It is not incongruous in the Bible to serve and trust the LORD and yet question His ways.  If God’s work in the world is far beyond human comprehension, then of course we would find it confusing and even seemingly backward much of the time.  Because He is good, He even invites us to express our bewilderment as we relate to Him.  So if you are wondering how it is that God could allow and even ordain wars and disease and death, know that you are not alone and that like a patient parent (unlike me these days!), He listens to all our questions and concerns.  More strikingly, this God, as He pursues us in love, even becomes like us and asks the question Himself! (Matt 27:46).

Habakkuk part 3 – 1:5-11 – God Responds

  [5] “Look among the nations, and see;
              wonder and be astounded.
  For I am doing a work in your days
              that you would not believe if told.
  [6] For behold, I am raising up the Chaldeans,
              that bitter and hasty nation,
  who march through the breadth of the earth,
              to seize dwellings not their own.
  [7] They are dreaded and fearsome;
              their justice and dignity go forth from themselves.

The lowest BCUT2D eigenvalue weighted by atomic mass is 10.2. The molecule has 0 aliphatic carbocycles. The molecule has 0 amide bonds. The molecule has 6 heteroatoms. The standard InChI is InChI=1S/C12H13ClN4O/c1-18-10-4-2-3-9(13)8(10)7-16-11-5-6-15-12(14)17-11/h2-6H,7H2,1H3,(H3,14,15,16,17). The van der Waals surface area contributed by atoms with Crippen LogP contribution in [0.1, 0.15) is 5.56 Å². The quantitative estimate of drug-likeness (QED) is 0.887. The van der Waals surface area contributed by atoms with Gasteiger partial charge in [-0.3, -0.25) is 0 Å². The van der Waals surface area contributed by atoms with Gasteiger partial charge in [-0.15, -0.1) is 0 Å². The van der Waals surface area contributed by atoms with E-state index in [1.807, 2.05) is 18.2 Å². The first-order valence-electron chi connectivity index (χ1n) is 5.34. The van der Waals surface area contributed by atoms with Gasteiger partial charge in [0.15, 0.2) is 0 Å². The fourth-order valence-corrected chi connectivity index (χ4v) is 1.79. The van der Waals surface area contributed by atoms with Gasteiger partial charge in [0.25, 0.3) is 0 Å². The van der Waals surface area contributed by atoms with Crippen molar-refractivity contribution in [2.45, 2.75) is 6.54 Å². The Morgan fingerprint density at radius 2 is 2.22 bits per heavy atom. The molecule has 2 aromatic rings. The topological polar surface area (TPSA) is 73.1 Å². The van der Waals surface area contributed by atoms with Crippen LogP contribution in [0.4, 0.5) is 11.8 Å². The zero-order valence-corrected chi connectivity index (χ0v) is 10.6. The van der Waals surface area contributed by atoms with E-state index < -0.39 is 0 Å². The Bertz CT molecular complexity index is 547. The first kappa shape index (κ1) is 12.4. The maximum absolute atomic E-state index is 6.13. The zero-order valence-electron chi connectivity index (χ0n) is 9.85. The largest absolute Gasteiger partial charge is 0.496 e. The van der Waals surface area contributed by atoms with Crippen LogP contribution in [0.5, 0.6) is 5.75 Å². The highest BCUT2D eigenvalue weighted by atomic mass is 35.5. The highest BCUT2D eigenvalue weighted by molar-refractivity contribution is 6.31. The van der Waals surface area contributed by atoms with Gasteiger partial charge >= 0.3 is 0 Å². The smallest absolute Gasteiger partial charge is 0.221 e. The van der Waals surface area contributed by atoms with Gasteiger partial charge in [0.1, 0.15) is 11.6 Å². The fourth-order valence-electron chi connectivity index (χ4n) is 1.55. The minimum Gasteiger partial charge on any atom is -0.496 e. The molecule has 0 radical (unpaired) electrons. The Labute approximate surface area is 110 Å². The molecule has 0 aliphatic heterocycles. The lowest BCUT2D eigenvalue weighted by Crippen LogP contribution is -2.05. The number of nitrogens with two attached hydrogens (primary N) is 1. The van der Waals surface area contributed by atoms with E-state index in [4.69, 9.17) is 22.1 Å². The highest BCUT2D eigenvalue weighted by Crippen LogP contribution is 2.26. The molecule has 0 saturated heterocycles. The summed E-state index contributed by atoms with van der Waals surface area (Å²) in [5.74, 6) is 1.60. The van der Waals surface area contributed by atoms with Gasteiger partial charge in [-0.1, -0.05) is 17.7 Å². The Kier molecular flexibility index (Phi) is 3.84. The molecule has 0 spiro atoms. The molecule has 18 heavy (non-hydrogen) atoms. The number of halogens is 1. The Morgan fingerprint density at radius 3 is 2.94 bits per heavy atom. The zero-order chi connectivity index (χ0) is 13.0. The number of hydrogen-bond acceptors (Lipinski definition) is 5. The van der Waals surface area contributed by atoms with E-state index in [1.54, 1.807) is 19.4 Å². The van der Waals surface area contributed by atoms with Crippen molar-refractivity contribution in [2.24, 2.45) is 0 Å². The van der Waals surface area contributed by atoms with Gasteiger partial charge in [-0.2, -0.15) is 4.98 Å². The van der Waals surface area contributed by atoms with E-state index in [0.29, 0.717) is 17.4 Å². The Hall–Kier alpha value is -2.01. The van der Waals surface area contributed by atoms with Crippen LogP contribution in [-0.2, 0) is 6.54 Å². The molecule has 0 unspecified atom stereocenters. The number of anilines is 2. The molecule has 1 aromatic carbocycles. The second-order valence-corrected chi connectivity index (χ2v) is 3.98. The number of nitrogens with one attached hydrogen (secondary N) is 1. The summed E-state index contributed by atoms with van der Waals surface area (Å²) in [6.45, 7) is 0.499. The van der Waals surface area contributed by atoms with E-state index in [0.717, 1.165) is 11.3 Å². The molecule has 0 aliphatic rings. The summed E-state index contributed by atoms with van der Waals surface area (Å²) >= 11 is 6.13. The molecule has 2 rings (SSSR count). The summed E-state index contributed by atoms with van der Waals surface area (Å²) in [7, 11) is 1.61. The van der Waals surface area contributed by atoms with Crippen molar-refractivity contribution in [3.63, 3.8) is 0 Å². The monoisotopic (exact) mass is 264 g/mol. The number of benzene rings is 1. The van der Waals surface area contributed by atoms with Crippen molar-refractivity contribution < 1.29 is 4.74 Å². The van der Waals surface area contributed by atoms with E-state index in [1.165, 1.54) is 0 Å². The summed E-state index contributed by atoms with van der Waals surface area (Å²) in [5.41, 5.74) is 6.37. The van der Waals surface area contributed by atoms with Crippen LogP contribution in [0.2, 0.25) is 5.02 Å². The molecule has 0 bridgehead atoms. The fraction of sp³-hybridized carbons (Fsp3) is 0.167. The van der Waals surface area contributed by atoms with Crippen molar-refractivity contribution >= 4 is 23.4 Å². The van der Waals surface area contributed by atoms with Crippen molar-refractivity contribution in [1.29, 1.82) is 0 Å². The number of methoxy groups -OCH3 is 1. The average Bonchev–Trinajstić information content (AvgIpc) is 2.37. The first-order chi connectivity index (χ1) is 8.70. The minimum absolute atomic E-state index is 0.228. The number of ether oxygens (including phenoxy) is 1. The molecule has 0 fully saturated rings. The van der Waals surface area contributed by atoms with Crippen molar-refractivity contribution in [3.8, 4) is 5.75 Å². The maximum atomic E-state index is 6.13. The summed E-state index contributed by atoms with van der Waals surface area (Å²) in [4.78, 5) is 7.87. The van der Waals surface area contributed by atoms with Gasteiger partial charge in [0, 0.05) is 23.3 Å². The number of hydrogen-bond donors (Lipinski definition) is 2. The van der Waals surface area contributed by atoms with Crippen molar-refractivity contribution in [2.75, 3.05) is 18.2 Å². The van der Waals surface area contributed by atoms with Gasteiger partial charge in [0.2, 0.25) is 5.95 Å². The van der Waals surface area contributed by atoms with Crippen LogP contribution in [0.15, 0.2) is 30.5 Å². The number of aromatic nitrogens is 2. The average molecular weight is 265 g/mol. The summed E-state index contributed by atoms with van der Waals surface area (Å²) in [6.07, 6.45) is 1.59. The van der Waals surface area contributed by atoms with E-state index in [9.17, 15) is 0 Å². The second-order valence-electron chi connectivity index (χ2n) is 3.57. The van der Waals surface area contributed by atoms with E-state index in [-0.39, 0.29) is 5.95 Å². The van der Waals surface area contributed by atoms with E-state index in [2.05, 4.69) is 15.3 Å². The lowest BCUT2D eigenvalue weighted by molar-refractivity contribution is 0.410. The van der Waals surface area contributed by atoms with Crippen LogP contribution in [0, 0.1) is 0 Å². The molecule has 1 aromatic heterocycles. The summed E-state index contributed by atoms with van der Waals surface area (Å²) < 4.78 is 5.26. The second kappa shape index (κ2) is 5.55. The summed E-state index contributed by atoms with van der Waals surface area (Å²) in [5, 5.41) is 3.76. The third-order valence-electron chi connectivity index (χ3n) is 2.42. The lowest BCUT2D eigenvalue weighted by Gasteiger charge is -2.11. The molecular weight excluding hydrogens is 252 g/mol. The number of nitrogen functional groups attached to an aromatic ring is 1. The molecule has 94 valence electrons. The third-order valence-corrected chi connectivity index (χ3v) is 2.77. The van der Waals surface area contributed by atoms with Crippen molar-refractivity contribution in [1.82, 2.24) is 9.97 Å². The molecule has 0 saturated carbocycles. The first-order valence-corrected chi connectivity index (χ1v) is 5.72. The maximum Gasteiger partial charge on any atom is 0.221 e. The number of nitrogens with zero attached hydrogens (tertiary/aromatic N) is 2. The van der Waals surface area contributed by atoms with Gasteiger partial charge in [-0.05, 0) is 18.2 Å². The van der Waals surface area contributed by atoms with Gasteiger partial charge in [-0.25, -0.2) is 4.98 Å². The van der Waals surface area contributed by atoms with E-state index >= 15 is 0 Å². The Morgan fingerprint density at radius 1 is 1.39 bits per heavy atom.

[8] Their horses are swifter than leopards,
              more fierce than the evening wolves;
              their horsemen press proudly on.
  Their horsemen come from afar;
              they fly like an eagle swift to devour.
  [9] They all come for violence,
              all their faces forward.
              They gather captives like sand.
  [10] At kings they scoff,
              and at rulers they laugh.
  They laugh at every fortress,
              for they pile up earth and take it.
  [11] Then they sweep by like the wind and go on,
              guilty men, whose own might is their god!” (ESV)

It is amazing that God welcomes His people to cry out “How long?” in the face of suffering and injustice.  It is even more amazing that in Habakkuk’s case, He responds.  He is a God who hears and a God who is intimately involved in the details of our lives and our world.  God’s response to Habakkuk’s complaint has two components: 1. God is ALREADY at work, and 2. It is NOT in the way you’d expect.